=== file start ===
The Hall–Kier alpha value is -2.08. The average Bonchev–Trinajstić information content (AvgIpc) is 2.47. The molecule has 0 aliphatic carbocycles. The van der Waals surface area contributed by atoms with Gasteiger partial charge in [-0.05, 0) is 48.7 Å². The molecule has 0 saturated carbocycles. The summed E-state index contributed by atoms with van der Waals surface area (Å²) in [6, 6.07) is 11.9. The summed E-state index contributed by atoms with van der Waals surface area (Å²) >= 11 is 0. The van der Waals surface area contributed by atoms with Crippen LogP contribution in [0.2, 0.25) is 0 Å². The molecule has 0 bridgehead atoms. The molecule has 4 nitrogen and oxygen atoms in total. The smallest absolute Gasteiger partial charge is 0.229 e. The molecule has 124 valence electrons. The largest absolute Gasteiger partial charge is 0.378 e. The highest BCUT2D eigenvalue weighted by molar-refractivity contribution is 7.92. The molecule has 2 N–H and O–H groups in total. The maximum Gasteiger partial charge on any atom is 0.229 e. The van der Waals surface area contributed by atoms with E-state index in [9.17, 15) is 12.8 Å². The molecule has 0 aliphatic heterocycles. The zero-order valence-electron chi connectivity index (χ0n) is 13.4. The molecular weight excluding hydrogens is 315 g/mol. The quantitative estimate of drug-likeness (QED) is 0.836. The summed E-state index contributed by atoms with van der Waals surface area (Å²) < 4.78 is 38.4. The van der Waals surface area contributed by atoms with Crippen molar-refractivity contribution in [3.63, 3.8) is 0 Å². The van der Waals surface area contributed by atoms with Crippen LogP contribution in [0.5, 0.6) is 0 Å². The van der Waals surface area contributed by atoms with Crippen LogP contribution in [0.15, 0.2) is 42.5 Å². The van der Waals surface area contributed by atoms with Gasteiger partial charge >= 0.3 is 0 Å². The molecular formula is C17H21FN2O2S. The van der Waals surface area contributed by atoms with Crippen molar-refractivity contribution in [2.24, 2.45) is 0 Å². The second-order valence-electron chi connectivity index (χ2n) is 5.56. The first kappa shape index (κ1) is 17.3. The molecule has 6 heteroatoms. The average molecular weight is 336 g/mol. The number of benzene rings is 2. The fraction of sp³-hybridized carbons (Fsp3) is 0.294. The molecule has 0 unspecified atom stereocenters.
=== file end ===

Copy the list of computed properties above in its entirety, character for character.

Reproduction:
The Hall–Kier alpha value is -2.08. The average Bonchev–Trinajstić information content (AvgIpc) is 2.47. The molecule has 0 aliphatic carbocycles. The van der Waals surface area contributed by atoms with Gasteiger partial charge in [-0.05, 0) is 48.7 Å². The molecule has 0 saturated carbocycles. The summed E-state index contributed by atoms with van der Waals surface area (Å²) in [6, 6.07) is 11.9. The summed E-state index contributed by atoms with van der Waals surface area (Å²) >= 11 is 0. The van der Waals surface area contributed by atoms with Crippen LogP contribution in [0.2, 0.25) is 0 Å². The molecule has 0 bridgehead atoms. The molecule has 4 nitrogen and oxygen atoms in total. The smallest absolute Gasteiger partial charge is 0.229 e. The molecule has 124 valence electrons. The largest absolute Gasteiger partial charge is 0.378 e. The highest BCUT2D eigenvalue weighted by molar-refractivity contribution is 7.92. The molecule has 2 N–H and O–H groups in total. The maximum Gasteiger partial charge on any atom is 0.229 e. The van der Waals surface area contributed by atoms with E-state index in [9.17, 15) is 12.8 Å². The molecule has 0 aliphatic heterocycles. The zero-order valence-electron chi connectivity index (χ0n) is 13.4. The molecular weight excluding hydrogens is 315 g/mol. The quantitative estimate of drug-likeness (QED) is 0.836. The summed E-state index contributed by atoms with van der Waals surface area (Å²) < 4.78 is 38.4. The van der Waals surface area contributed by atoms with Crippen molar-refractivity contribution in [3.63, 3.8) is 0 Å². The van der Waals surface area contributed by atoms with Crippen LogP contribution in [0.5, 0.6) is 0 Å². The van der Waals surface area contributed by atoms with Crippen LogP contribution in [0.15, 0.2) is 42.5 Å². The van der Waals surface area contributed by atoms with Gasteiger partial charge >= 0.3 is 0 Å². The molecular formula is C17H21FN2O2S. The van der Waals surface area contributed by atoms with Crippen molar-refractivity contribution in [2.24, 2.45) is 0 Å². The second-order valence-electron chi connectivity index (χ2n) is 5.56. The first kappa shape index (κ1) is 17.3. The molecule has 6 heteroatoms. The average molecular weight is 336 g/mol. The number of benzene rings is 2. The fraction of sp³-hybridized carbons (Fsp3) is 0.294. The molecule has 0 unspecified atom stereocenters.